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A sungrazing comet that was around 30 meters across plunged into the Sun at the same time that a “halo”, a CME where the front edge of expands in all directions around the sun like a halo, coronal mass ejection (CME) which made it look like the comet had a devastating impact.
In all reality the CME originated from the far side of the Sun and didn’t have any interaction with the comet at all. There’s no direct correlation between the comet impact and the CME that exploded immediately after.
Sungrazing comets are comets that zoom past the sun, in its atmosphere and never actually hit the Sun. Sungrazing comets are not a new thing, they actually happen a lot and have been observed for many hundreds of years.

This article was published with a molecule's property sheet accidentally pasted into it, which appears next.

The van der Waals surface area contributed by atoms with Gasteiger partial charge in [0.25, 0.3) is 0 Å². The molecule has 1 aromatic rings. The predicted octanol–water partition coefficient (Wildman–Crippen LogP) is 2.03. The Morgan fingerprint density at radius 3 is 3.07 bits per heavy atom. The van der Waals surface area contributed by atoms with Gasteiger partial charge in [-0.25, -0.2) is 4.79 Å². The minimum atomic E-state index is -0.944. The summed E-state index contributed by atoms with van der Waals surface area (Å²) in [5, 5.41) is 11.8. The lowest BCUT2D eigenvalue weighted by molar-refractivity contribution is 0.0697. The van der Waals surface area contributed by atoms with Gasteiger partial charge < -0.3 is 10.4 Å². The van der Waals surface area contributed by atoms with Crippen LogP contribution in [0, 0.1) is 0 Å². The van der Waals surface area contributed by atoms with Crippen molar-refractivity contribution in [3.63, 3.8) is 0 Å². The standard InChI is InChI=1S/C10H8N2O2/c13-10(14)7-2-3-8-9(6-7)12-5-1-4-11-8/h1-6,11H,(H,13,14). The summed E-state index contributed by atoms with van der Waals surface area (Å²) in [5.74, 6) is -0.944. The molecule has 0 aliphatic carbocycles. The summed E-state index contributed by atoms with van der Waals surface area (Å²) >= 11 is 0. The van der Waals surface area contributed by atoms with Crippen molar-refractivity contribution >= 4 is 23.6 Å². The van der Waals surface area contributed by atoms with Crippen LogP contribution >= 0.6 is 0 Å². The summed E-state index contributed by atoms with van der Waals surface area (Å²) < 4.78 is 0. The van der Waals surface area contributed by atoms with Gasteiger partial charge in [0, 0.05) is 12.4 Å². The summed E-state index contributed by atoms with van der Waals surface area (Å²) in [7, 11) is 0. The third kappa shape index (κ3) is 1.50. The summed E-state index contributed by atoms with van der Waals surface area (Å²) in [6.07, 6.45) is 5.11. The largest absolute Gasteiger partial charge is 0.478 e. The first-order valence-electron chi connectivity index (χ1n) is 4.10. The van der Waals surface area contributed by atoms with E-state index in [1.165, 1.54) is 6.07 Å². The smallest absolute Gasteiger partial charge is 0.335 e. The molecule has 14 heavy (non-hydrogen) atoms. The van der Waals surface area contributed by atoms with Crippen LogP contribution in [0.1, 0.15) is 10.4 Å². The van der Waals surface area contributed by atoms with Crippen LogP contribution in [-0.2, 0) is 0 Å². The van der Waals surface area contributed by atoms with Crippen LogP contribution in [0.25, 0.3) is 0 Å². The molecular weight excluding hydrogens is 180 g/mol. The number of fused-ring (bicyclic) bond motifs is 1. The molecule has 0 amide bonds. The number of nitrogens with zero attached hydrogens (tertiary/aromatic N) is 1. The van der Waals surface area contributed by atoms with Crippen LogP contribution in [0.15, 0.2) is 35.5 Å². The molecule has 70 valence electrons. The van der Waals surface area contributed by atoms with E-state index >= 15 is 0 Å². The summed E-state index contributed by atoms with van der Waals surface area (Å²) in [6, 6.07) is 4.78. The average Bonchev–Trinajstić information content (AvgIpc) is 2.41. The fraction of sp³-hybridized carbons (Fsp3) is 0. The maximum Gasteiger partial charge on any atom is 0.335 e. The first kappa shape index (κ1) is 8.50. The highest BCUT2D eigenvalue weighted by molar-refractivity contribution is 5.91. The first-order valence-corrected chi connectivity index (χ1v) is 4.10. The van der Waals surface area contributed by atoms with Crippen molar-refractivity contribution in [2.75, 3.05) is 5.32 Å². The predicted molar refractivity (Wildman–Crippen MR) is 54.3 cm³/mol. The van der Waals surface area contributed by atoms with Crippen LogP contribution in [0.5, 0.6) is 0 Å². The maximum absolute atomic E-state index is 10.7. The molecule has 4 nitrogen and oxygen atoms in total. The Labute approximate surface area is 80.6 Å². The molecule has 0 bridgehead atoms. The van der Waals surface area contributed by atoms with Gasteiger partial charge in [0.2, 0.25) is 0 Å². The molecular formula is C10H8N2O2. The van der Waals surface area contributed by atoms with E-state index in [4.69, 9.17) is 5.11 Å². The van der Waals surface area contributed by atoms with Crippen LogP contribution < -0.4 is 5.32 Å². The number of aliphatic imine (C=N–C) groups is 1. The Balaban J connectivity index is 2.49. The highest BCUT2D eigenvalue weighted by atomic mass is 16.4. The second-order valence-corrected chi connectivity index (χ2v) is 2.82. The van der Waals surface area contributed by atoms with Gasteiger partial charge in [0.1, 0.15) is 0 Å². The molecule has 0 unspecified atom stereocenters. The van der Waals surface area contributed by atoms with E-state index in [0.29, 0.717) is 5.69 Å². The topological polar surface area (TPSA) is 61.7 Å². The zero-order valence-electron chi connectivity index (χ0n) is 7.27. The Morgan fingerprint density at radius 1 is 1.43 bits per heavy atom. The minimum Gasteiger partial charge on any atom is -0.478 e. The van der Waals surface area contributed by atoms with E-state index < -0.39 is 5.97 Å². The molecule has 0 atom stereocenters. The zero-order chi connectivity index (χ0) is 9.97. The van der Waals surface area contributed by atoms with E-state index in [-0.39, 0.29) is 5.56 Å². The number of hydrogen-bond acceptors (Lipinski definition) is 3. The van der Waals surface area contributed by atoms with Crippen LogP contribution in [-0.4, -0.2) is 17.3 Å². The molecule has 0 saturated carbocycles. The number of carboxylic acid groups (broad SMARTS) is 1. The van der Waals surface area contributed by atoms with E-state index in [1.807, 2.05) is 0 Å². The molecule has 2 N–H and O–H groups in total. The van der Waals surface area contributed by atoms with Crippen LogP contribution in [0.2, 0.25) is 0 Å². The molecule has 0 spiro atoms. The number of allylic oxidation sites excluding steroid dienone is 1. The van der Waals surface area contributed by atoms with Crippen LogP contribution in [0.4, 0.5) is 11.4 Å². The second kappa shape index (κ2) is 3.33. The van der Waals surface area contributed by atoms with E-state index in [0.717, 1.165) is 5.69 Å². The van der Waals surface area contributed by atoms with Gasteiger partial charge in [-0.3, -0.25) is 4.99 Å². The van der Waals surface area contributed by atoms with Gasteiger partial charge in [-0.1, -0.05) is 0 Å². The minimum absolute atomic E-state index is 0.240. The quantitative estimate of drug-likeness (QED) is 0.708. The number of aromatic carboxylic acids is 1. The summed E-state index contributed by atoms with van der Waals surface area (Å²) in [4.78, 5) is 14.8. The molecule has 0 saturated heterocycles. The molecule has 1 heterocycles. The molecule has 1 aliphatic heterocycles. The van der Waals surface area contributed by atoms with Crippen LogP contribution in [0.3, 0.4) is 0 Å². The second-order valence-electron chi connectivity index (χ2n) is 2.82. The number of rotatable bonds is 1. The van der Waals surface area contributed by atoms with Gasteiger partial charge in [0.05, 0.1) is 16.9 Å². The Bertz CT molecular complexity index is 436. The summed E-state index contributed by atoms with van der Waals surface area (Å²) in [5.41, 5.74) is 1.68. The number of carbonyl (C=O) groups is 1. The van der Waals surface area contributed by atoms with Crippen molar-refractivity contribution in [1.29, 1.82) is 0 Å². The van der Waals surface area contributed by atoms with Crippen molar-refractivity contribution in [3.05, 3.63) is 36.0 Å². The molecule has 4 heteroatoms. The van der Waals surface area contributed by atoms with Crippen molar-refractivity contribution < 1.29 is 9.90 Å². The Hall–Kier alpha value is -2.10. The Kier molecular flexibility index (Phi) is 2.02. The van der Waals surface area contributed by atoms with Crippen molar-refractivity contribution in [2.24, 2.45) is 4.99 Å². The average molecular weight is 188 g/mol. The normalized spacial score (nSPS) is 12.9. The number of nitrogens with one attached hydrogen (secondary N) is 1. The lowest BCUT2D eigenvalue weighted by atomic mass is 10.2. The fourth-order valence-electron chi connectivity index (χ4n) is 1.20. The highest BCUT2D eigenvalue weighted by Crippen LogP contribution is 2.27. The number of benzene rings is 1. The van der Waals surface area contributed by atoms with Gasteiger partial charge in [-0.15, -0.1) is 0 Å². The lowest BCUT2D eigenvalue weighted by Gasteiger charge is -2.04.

According to the US Navy, “A popular misconception is that sungrazing comets cause solar flares and CMEs (coronal mass ejections). While it is true that we have observed bright comets approach the Sun immediately before CME’s/flares, there is absolutely no connection between the two events. The sungrazer comets — in fact all comets — are completely insignificant in size compared the Sun. Even the brightest Kreutz comets observed by LASCO are believed to be no more than tens of meters in diameter (compared to the diameter of the Sun, which is roughly 1,390,000,000 meters!).”
Sungrazing comets have been observed as far back as the year -371, Brian Marsden has speculated that a comet seen by Aristotle and Ephorus may be a Kreutz sungrazer.